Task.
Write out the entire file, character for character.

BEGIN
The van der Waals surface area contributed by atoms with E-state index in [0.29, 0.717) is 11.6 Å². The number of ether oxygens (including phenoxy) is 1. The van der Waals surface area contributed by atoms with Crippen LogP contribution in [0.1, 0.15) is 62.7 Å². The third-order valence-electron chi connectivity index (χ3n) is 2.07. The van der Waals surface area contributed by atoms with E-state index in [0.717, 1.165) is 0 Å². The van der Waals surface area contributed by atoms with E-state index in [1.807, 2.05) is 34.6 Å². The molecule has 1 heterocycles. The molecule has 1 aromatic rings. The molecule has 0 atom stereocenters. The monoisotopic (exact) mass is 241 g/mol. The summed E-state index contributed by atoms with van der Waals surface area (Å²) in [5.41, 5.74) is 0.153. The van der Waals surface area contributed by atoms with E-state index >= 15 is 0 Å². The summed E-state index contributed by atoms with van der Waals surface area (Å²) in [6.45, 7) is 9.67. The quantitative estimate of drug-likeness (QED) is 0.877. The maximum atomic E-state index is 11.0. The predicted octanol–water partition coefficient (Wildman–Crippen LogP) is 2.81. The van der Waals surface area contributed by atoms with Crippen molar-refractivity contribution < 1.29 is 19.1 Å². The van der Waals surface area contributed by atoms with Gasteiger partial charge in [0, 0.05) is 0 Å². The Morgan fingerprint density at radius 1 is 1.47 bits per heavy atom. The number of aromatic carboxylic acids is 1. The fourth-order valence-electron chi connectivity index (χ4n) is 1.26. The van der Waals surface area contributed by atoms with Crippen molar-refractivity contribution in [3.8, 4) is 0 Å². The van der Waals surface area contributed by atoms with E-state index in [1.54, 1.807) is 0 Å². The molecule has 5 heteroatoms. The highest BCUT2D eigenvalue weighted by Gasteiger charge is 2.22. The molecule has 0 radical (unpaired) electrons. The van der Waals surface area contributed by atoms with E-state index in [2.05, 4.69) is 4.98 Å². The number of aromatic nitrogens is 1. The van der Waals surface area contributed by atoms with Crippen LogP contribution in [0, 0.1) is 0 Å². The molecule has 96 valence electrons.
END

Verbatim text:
The van der Waals surface area contributed by atoms with E-state index in [0.29, 0.717) is 11.6 Å². The number of ether oxygens (including phenoxy) is 1. The van der Waals surface area contributed by atoms with Crippen LogP contribution in [0.1, 0.15) is 62.7 Å². The third-order valence-electron chi connectivity index (χ3n) is 2.07. The van der Waals surface area contributed by atoms with E-state index in [0.717, 1.165) is 0 Å². The van der Waals surface area contributed by atoms with E-state index in [1.807, 2.05) is 34.6 Å². The molecule has 1 heterocycles. The molecule has 1 aromatic rings. The molecule has 0 atom stereocenters. The monoisotopic (exact) mass is 241 g/mol. The summed E-state index contributed by atoms with van der Waals surface area (Å²) in [5.41, 5.74) is 0.153. The van der Waals surface area contributed by atoms with E-state index >= 15 is 0 Å². The summed E-state index contributed by atoms with van der Waals surface area (Å²) in [6.45, 7) is 9.67. The quantitative estimate of drug-likeness (QED) is 0.877. The maximum atomic E-state index is 11.0. The predicted octanol–water partition coefficient (Wildman–Crippen LogP) is 2.81. The van der Waals surface area contributed by atoms with Crippen molar-refractivity contribution < 1.29 is 19.1 Å². The van der Waals surface area contributed by atoms with Gasteiger partial charge in [0, 0.05) is 0 Å². The Morgan fingerprint density at radius 1 is 1.47 bits per heavy atom. The number of aromatic carboxylic acids is 1. The fourth-order valence-electron chi connectivity index (χ4n) is 1.26. The van der Waals surface area contributed by atoms with Crippen molar-refractivity contribution in [3.8, 4) is 0 Å². The van der Waals surface area contributed by atoms with E-state index in [1.54, 1.807) is 0 Å². The molecule has 5 heteroatoms. The highest BCUT2D eigenvalue weighted by Gasteiger charge is 2.22. The molecule has 0 radical (unpaired) electrons. The van der Waals surface area contributed by atoms with E-state index in [2.05, 4.69) is 4.98 Å². The number of aromatic nitrogens is 1. The van der Waals surface area contributed by atoms with Crippen LogP contribution in [0, 0.1) is 0 Å². The molecule has 96 valence electrons.